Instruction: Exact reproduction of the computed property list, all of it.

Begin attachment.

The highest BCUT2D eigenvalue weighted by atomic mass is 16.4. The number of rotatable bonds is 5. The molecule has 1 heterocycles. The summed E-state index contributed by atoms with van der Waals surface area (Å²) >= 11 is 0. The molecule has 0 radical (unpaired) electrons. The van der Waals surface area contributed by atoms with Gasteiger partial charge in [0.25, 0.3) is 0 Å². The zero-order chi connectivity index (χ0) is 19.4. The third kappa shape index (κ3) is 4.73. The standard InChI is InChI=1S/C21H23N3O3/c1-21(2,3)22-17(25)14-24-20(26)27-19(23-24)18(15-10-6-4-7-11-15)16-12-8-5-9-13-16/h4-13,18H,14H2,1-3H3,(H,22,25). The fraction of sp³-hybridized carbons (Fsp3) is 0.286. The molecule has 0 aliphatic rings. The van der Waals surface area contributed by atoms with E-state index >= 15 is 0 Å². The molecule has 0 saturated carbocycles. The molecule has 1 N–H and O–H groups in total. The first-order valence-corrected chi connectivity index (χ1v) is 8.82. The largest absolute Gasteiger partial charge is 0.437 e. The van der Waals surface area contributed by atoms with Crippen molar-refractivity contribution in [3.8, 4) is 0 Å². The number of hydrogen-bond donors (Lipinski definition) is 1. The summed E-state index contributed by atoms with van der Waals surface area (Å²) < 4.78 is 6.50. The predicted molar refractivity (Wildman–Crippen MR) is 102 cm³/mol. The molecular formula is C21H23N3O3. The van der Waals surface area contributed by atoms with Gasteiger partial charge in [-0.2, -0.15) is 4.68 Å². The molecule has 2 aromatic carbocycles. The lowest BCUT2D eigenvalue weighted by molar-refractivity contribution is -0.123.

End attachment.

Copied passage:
The highest BCUT2D eigenvalue weighted by atomic mass is 16.4. The number of rotatable bonds is 5. The molecule has 1 heterocycles. The summed E-state index contributed by atoms with van der Waals surface area (Å²) >= 11 is 0. The molecule has 0 radical (unpaired) electrons. The van der Waals surface area contributed by atoms with Gasteiger partial charge in [0.25, 0.3) is 0 Å². The zero-order chi connectivity index (χ0) is 19.4. The third kappa shape index (κ3) is 4.73. The standard InChI is InChI=1S/C21H23N3O3/c1-21(2,3)22-17(25)14-24-20(26)27-19(23-24)18(15-10-6-4-7-11-15)16-12-8-5-9-13-16/h4-13,18H,14H2,1-3H3,(H,22,25). The fraction of sp³-hybridized carbons (Fsp3) is 0.286. The molecule has 0 aliphatic rings. The van der Waals surface area contributed by atoms with E-state index >= 15 is 0 Å². The molecule has 0 saturated carbocycles. The molecule has 1 N–H and O–H groups in total. The first-order valence-corrected chi connectivity index (χ1v) is 8.82. The largest absolute Gasteiger partial charge is 0.437 e. The van der Waals surface area contributed by atoms with Crippen molar-refractivity contribution in [3.8, 4) is 0 Å². The number of hydrogen-bond donors (Lipinski definition) is 1. The summed E-state index contributed by atoms with van der Waals surface area (Å²) < 4.78 is 6.50. The predicted molar refractivity (Wildman–Crippen MR) is 102 cm³/mol. The molecular formula is C21H23N3O3. The van der Waals surface area contributed by atoms with Gasteiger partial charge in [-0.2, -0.15) is 4.68 Å². The molecule has 2 aromatic carbocycles. The lowest BCUT2D eigenvalue weighted by molar-refractivity contribution is -0.123.